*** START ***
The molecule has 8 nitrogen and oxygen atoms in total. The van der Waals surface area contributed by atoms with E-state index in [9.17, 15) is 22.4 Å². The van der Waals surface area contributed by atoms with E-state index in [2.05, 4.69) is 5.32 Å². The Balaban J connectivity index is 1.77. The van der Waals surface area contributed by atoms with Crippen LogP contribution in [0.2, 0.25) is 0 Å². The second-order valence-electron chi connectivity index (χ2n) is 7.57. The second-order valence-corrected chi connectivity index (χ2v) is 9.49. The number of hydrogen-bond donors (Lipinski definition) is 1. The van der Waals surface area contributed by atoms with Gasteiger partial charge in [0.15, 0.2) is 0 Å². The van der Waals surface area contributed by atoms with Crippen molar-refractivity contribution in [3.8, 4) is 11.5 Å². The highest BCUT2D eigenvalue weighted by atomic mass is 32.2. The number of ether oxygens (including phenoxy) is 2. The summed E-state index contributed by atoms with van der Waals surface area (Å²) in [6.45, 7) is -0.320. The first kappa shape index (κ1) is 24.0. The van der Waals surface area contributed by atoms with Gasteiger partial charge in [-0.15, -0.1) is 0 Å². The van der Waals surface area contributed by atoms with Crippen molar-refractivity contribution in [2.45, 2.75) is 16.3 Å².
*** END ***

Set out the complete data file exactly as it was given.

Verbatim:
The molecule has 8 nitrogen and oxygen atoms in total. The van der Waals surface area contributed by atoms with E-state index in [9.17, 15) is 22.4 Å². The van der Waals surface area contributed by atoms with E-state index in [2.05, 4.69) is 5.32 Å². The Balaban J connectivity index is 1.77. The van der Waals surface area contributed by atoms with Crippen LogP contribution in [0.2, 0.25) is 0 Å². The second-order valence-electron chi connectivity index (χ2n) is 7.57. The second-order valence-corrected chi connectivity index (χ2v) is 9.49. The number of hydrogen-bond donors (Lipinski definition) is 1. The van der Waals surface area contributed by atoms with Gasteiger partial charge in [0.15, 0.2) is 0 Å². The van der Waals surface area contributed by atoms with Crippen molar-refractivity contribution in [3.8, 4) is 11.5 Å². The highest BCUT2D eigenvalue weighted by atomic mass is 32.2. The number of ether oxygens (including phenoxy) is 2. The summed E-state index contributed by atoms with van der Waals surface area (Å²) in [6.45, 7) is -0.320. The first kappa shape index (κ1) is 24.0. The van der Waals surface area contributed by atoms with Gasteiger partial charge in [-0.15, -0.1) is 0 Å². The van der Waals surface area contributed by atoms with Crippen molar-refractivity contribution in [2.45, 2.75) is 16.3 Å².